The Executive needs to manage communications around the PfG framework carefully in the weeks ahead in order to protect its credibility from unfair criticism.
It would be great to see the new Executive ministers committing to spend 20-25% of their time over the next few months to go out across Northern Ireland and deliberately eavesdrop on community and organisation conversations rather than just waiting for consultation responses to arrive through into their electronic and physical inboxes.
Megan Fearon attended the initial Wellbeing Roundtable as a delegate of the chair of the Finance and Personnel Committee. David McIlveen (no longer an MLA) attended in the place of the DFP Minister. The report of the roundtable is available to read along with its recommendations.
Will the Compact Civic Advisory Panel (originally to be established under the Stormont House Agreement by June 2015 and degraded to a six person panel with no start date in A Fresh Start) be given a role in reviewing the outcomes and measures to ensure they stay fit for purpose?
A local What Works centre – Northern Ireland is the only devolved region without one, and its creation was a DUP manifesto commitment – could help develop evidence-based policies.
Openness and transparency around the measurement and tracking of the 42 indicators will be vital. Expect to see NI Executive reporting mirrored and tracked by external portals and websites. NISRA – the Northern Ireland Statistics and Research Agency – are a well established and trusted agency of the Department of Finance, and have a history and reputation for showing their working out along with final figures. While measures already exist for many of the indicators, some will have to be created to support the framework.
Peter sees this as “an exciting, democratic moment”.
“One of the features of the recommendations from the roundtable and one of the new developments within the context of the framework is greater participation by local government on a two-way basis.”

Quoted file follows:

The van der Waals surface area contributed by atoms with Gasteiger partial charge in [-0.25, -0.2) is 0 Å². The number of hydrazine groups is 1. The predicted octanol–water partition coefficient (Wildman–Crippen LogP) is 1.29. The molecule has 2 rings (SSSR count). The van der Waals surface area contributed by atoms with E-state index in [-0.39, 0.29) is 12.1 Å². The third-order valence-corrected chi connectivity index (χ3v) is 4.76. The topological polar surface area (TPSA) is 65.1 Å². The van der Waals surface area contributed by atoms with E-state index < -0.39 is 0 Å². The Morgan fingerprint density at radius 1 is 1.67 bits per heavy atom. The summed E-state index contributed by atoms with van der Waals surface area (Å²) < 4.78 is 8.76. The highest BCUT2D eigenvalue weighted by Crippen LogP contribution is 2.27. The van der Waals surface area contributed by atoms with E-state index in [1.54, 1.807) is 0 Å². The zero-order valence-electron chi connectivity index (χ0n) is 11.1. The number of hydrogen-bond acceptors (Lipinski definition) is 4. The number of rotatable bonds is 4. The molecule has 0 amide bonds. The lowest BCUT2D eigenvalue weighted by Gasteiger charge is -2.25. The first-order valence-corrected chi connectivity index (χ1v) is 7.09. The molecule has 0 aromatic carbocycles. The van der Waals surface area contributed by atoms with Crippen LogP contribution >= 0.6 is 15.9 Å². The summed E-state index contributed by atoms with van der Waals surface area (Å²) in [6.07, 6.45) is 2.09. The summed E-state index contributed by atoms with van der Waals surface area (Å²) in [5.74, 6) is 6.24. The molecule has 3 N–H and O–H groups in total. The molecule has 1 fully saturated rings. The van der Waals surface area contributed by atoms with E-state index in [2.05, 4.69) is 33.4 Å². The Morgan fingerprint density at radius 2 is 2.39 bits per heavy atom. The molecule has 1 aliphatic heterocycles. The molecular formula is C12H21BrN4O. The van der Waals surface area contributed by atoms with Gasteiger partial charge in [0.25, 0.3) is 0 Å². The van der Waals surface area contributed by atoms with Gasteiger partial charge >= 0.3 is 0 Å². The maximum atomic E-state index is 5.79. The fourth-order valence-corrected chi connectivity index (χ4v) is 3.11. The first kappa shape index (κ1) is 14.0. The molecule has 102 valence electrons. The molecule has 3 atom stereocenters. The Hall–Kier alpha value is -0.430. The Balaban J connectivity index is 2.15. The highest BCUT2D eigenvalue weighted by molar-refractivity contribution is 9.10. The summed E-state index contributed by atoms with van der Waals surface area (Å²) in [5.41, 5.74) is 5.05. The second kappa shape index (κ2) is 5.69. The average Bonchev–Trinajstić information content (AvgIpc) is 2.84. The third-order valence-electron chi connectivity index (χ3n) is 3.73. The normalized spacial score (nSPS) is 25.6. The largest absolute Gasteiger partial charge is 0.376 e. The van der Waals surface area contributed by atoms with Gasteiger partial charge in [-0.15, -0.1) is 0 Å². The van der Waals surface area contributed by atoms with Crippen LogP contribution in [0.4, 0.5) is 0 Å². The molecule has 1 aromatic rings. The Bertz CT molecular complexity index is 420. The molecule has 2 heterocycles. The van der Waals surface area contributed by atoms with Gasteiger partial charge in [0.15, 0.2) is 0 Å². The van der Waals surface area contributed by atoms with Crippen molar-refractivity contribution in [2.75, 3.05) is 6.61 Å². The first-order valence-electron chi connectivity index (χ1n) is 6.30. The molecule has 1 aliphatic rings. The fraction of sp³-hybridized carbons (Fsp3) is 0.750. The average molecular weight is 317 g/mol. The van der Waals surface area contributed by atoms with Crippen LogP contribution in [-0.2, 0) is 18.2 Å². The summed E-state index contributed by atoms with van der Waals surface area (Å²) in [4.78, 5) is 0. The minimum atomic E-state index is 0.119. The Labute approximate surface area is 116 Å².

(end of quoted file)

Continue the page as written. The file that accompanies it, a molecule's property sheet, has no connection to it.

Local government and community partnerships will be “meaningful and fully fledged partners in delivering outcomes and also feeding into the design of future policy”.
“It’s a very exciting moment. It’s a democratic moment. It’s not just about technocratic things like measures and indicators and even outcomes … There’s a real intention to put it up to the people, to policy organisations and business … and government seems to be ready to take the risk of handing over a little bit of the control they’ve had up to now in designing the Programme for Government.
“That’s a very exciting moment and has all kinds of implications for our particular experience of democracy because one of the feature of our democracy, because of its consociational style, because so much of the energy of government goes into the post-conflict requirement of holding those tensions in place there has been a sense of needing to control the levers of power and to continue to operate at a rather elite level … The process now has to be much more participatory if it’s to be meaningful and if that sense of legitimacy is to be fully restored.”
Won’t there will be a tension between political power and those who donate ideas and policies and harbour expectations about how those policies will be adopted and enacted?
“We need to remember that when we talk about civil society making an input, we’re also talking about civil society, business and local government co-delivering and co-producing some of these outcomes as well. The point is that this is also about distributing some of the responsibility for delivery. They’ll not all be new actions and new activities. It’s about capturing much of what’s happening and getting recognition to elements of activity that are not always appreciated or not always on government’s radar.”